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- Theodore Roosevelt - 19/19 -

plotters of arson) and to run on Germany's errands in various countries. The cry "He kept us out of war" was effectively used to reelect Mr. Wilson, although members of the Government must have been thoroughly well aware that war was coming and coming soon.

It had long been Mr. Roosevelt's hope that if war came he might be allowed to raise a division, as he had once helped to raise a regiment, and take them, after suitable training, to the front. He knew where he could put his hands on the men, regular army officers, ex-volunteers and Rough Riders of the Spanish War, and other men of experience, who in turn could find other men, who could be made into soldiers, for they knew the important parts of a soldier's work, and could be trained quickly.

But the War Department and the President would have none of Mr. Roosevelt's services. The President replied that the high officers of the Army advised him against it, which was undoubtedly true. It is also extremely likely that the high officers of the Democratic Party would advise against letting Mr. Roosevelt serve his country, as they still feared him, and still vainly hoped that they could lessen his influence with the American people. Unlike President Lincoln, who would gladly accept the services of any man who could serve the country, Mr. Wilson could work only with men who were personally pleasing, who thought as he did on all subjects. The officer of the Army best known to European soldiers, and the one who trained one of the best divisions, was Roosevelt's old commander, General Leonard Wood. But he, like a statesman, had been advising preparedness for years, and he was therefore displeasing to the politicians who only began to prepare after war was declared. America and the Allies did not have the benefit of this distinguished officer's services in France.

Against the slothfulness of the Government in these years, Roosevelt voiced the true opinion of America. He did not merely criticize, for he offered his own services, and when he disapproved of what was being done, he pointed out what might be done by way of improvement. In spite of much condemnation of his course, his suggestions were nearly all adopted--six months or a year later. His offer to raise a division showed how many men were eager to fight, and spurred the Government into action.

The Germans and their friends in this country, the peace-at-any- price folk who defended or apologized for the worst crimes of the Germans, and all the band of disloyal persons who think that patriotism is something to be sneered at,--all these hated Roosevelt with a deadly hatred. It was not a proud distinction to be numbered with these, and all who joined with them have made haste to forget the fact.

In his own family, his eldest son, Theodore Roosevelt, Jr., became first a Major and later a Lieutenant-Colonel of Infantry; Kermit and Archibald were both Captains; and Quentin was a Lieutenant in the Aviation force. His son-in-law, Dr. Richard Derby, was a Major in the Medical Corps. All of them sought active service, made every effort to get to the front, and succeeded. Two of them were wounded, and Quentin was killed in a battle in the air.

The death of his youngest son was a terrible blow to him, but he would not wince. His son had been true to his teaching; he had dared the high fortune of battle.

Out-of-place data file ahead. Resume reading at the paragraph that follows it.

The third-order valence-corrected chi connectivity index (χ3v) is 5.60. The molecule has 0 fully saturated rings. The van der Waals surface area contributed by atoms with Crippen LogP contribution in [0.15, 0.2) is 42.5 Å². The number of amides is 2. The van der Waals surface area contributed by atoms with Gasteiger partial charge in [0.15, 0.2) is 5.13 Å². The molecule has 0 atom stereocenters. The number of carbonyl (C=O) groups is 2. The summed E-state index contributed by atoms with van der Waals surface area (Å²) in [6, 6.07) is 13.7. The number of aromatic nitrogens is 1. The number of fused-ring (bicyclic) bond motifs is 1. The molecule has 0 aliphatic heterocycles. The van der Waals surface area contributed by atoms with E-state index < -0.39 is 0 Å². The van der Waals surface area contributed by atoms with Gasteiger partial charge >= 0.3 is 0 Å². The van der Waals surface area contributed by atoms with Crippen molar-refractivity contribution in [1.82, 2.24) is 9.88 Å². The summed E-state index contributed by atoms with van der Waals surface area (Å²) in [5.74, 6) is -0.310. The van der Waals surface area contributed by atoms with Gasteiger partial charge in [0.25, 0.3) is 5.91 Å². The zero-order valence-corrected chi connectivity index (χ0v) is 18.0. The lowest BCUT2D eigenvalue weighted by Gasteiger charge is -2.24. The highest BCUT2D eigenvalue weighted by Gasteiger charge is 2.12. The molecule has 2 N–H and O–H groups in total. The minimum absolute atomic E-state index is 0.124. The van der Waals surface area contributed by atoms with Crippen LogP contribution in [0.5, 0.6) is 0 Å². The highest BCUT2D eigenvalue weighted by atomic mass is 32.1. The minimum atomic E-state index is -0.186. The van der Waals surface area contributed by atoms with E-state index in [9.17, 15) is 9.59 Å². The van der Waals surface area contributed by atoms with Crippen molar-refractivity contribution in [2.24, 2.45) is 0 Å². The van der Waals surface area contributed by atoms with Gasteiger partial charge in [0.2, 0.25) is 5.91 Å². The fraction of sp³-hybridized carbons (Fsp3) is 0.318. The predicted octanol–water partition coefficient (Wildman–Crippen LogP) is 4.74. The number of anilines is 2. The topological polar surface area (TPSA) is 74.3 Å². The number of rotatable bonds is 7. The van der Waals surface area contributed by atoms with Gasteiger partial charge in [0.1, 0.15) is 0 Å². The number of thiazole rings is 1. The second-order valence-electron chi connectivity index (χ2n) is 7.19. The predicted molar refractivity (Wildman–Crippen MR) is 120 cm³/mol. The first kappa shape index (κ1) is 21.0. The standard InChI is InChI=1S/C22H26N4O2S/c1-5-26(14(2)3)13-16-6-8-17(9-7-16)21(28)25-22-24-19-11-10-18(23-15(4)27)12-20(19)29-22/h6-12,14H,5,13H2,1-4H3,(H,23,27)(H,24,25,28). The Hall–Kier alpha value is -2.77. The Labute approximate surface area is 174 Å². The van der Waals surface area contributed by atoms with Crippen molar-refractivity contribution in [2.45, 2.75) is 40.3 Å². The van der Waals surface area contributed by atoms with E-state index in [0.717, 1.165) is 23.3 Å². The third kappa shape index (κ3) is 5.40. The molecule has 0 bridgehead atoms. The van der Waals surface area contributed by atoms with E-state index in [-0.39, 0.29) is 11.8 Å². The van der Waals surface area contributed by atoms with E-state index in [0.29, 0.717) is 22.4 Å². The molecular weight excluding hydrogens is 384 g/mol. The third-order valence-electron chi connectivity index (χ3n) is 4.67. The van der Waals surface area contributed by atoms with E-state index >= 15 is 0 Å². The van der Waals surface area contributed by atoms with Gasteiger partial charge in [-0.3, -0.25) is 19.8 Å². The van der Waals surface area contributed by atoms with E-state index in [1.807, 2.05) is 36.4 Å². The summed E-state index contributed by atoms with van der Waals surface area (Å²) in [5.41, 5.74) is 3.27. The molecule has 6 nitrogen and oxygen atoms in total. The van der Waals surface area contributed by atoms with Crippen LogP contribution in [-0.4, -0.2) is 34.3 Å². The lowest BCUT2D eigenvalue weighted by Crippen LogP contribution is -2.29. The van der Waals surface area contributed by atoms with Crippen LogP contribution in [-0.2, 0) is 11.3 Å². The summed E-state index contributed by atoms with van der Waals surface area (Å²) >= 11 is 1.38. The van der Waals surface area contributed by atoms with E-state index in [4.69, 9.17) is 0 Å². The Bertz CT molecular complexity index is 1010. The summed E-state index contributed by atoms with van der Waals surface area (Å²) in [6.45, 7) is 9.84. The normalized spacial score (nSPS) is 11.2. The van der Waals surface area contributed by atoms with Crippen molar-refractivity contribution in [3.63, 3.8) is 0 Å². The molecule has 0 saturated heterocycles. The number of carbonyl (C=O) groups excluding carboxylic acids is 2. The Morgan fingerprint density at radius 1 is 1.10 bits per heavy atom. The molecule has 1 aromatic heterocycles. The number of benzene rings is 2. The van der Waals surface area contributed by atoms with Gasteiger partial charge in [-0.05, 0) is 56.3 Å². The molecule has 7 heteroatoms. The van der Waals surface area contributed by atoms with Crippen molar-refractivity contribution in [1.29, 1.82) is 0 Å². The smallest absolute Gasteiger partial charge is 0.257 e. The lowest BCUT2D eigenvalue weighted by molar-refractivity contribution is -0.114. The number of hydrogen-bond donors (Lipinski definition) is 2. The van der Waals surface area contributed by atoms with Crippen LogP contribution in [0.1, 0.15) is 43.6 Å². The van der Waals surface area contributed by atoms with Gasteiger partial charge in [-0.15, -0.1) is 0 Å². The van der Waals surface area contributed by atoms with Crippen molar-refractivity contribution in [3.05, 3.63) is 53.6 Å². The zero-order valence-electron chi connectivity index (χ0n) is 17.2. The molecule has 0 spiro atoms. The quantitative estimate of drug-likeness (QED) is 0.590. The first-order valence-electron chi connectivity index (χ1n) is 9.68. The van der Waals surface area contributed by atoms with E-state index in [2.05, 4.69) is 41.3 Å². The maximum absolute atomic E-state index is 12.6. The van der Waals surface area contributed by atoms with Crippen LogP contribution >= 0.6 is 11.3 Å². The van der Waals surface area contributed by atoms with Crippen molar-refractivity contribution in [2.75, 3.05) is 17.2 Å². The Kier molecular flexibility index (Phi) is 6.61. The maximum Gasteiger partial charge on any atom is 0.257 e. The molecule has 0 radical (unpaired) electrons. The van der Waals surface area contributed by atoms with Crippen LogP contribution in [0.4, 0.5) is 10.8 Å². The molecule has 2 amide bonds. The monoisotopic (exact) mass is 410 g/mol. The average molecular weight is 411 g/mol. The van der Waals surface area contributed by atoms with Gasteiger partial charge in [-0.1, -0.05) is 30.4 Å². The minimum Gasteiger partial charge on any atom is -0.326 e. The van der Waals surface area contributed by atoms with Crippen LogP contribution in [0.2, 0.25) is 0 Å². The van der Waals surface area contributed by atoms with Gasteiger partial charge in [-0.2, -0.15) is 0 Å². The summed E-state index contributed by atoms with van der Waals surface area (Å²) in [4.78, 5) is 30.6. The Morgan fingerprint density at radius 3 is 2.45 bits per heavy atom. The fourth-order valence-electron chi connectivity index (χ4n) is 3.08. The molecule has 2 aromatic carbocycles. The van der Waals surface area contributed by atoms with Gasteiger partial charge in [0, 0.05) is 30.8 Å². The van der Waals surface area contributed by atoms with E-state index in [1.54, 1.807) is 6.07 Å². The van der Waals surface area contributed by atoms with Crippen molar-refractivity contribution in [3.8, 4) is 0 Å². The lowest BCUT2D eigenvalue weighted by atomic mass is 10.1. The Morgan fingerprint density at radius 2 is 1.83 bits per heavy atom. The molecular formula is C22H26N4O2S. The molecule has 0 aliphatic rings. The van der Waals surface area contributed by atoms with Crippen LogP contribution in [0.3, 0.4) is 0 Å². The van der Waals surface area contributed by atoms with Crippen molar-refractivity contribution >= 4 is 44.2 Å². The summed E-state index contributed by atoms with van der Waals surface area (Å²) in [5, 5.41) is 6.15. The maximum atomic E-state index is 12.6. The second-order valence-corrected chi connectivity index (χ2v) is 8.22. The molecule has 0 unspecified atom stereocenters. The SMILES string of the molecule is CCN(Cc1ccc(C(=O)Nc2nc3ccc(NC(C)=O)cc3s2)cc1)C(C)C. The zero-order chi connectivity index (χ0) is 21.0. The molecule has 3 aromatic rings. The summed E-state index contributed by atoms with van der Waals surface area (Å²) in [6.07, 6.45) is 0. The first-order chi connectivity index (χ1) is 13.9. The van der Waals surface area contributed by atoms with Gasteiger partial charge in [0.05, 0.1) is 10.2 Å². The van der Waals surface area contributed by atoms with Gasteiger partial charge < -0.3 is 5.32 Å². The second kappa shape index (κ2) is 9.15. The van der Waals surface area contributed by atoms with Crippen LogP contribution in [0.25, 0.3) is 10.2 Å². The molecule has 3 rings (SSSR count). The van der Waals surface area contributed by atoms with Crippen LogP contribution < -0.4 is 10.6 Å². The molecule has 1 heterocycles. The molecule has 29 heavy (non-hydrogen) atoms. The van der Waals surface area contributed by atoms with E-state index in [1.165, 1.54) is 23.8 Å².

"You cannot bring up boys to be eagles," said he, "and expect them to act like sparrows!"

Some distinguished Japanese visitors calling on Mr. Roosevelt at this time came away deeply affected. To them he recalled the Samurai, with their noble traditions of utter self-sacrifice.

Throughout his life, but now as never before, he told his countrymen, there was no place in America for a divided loyalty. No German-Americans, nor Irish-Americans, nor Scotch-Americans. He would have no man try to split even, and be a "50-50 American."

Shortly after war had ended, he sent this message to a patriotic meeting:

There must be no sagging back in the fight for Americanism merely because the war is over. Any man who says he is an American, but something else also, isn't an American at all. We have room for but one flag, the American flag, and this excludes the red flag, which symbolizes all wars against liberty and civilization, just as much as it excludes any foreign flag of a nation to which we are hostile. We have room for but one language here, and that is the English language, for we intended to see that the crucible turns our people out as Americans, of American nationality, and not as dwellers in a polyglot boarding-house; and we have room for but one soul loyalty, and that is loyalty to the American people. [Footnote: Hagedorn, p. 384.]

It was practically his last word to the country he had loved and served so well. That was on January 5, 1919.

Years before, when he and his children had played together, he had told them a story about lions. Some of the boys had been called the lion cubs, and henceforth their father was to them "The Old Lion."

On the sixth of January, one of his sons, who was at home recovering from his wounds, sent a message to his brothers in France:

The Old Lion is dead.

He was buried in a small cemetery near his Long Island home. A plain grave-stone marks the place. To his grave have come a King and a Prince and other men of great name from Europe, to lay wreaths there, as they put them on the tombs of Washington and Lincoln. But what would have pleased him even more is that every Sunday and holiday thousands of men, women and children who knew him, thousands who loved him, although they never saw him, men who fought at his side, and men who fought against him, go out to stand for a moment at his grave, because they know him now as a wise, brave, and patriotic American.


Theodore Roosevelt - 19/19

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